General Dynamics Boosts Forecast on Luxury Jets, Submarinesby
Gulfstream's outfitted aircraft deliveries rise to 43 from 31
Marine Systems posted 15 percent sales gain in third quarter
General Dynamics Corp. raised its full-year profit forecast after third-quarter results beat analysts’ estimates on higher deliveries of Gulfstream business jets and surging sales at the submarine-building unit.
Earnings will be $8.90 to $9 a share, Chief Executive Officer Phebe Novakovic said on a conference call Wednesday, more than the previous range of $8.70 to $8.80. Gulfstream handed over 43 outfitted business jets, a dozen more than a year earlier. Revenue climbed 15 percent at the Marine Systems business, whose products include surface warships as well as U.S. Navy subs.
“It’s nice to see a beat on earnings and sales, something that we haven’t necessarily been seeing” with other companies, Jeff Windau, an analyst with Edward Jones & Co., said in a telephone interview. “They are improving profitability in a couple of their businesses.”
Corporate aircraft are a crucial offering for General Dynamics, the third-largest U.S. defense contractor. The Gulfstream unit is increasing production of the G650, the largest and farthest-flying purpose-built business jet, even as rivals struggle with a slump in that industry segment. Marine Systems finished the quarter with a $26.5 billion backlog, the most among a $68.7 billion total for all of General Dynamics.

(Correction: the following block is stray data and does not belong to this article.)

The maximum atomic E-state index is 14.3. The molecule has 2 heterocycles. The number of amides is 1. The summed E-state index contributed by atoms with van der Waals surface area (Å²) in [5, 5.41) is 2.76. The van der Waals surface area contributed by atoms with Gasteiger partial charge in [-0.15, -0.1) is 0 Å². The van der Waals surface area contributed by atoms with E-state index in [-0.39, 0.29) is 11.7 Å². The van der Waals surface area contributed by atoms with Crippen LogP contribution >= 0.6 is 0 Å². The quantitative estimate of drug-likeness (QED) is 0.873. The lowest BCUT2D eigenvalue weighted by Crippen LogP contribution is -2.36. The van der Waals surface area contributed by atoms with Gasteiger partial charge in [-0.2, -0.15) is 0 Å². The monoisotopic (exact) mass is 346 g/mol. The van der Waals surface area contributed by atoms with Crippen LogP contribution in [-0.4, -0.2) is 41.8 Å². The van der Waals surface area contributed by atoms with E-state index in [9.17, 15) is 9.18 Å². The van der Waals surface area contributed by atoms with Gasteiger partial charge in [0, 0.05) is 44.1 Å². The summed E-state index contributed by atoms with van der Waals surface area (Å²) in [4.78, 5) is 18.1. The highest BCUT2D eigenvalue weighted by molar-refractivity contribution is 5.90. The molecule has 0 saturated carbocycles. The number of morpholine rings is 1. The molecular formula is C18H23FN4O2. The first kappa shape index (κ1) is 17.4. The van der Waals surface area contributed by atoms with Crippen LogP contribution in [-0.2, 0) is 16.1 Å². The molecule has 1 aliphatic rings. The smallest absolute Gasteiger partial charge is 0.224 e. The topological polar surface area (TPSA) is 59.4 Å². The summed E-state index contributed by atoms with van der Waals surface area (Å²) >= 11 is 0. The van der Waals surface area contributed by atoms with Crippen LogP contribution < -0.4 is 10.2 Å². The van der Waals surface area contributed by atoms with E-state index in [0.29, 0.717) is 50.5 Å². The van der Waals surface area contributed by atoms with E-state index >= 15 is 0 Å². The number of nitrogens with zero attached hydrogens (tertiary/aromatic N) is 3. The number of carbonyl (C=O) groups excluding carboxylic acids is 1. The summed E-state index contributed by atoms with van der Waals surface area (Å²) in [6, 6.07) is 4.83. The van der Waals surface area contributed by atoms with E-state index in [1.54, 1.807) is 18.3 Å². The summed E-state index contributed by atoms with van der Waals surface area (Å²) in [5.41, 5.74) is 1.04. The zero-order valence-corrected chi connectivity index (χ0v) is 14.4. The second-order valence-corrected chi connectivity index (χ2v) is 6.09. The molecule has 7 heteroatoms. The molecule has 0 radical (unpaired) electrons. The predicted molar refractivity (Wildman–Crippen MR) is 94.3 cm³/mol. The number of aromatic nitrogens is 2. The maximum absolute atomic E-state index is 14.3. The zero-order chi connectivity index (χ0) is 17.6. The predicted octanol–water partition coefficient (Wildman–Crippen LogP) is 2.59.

Gulfstream had “nice, broad order activity” even in Brazil, China and Eastern Europe where economies have been “challenged,” Novakovic said on the call. Half of Gulfstream orders came from outside the U.S., the company said.
Earnings were “solid” and will be helped through 2017 by “a relatively stable defense portfolio coupled with Gulfstream generating over 40 percent of total profits,” Peter Arment, an analyst with Sterne Agee CRT, said in a note.
General Dynamics rose 2.2 percent to $151.65 at 9:39 a.m. in New York. The stock’s 7.8 percent gain this year through Tuesday was almost twice as much as the advance for the Standard & Poor’s 500 Aerospace & Defense Index.
Third-quarter earnings from continuing operations of $2.28 a share topped the $2.13 average of 18 estimates compiled by Bloomberg. Revenue of $7.99 billion exceeded the average $7.84 billion projection.
General Dynamics also has been buoyed by overseas defense orders, including a contract announced in September to refurbish and upgrade 150 Abrams tanks for sale to the Kingdom of Morocco.
Aerospace profit margins rose to 18.2 percent even as the company spends to build two new jet models, the G500 and G600, that are scheduled to enter into service 2018 and 2019.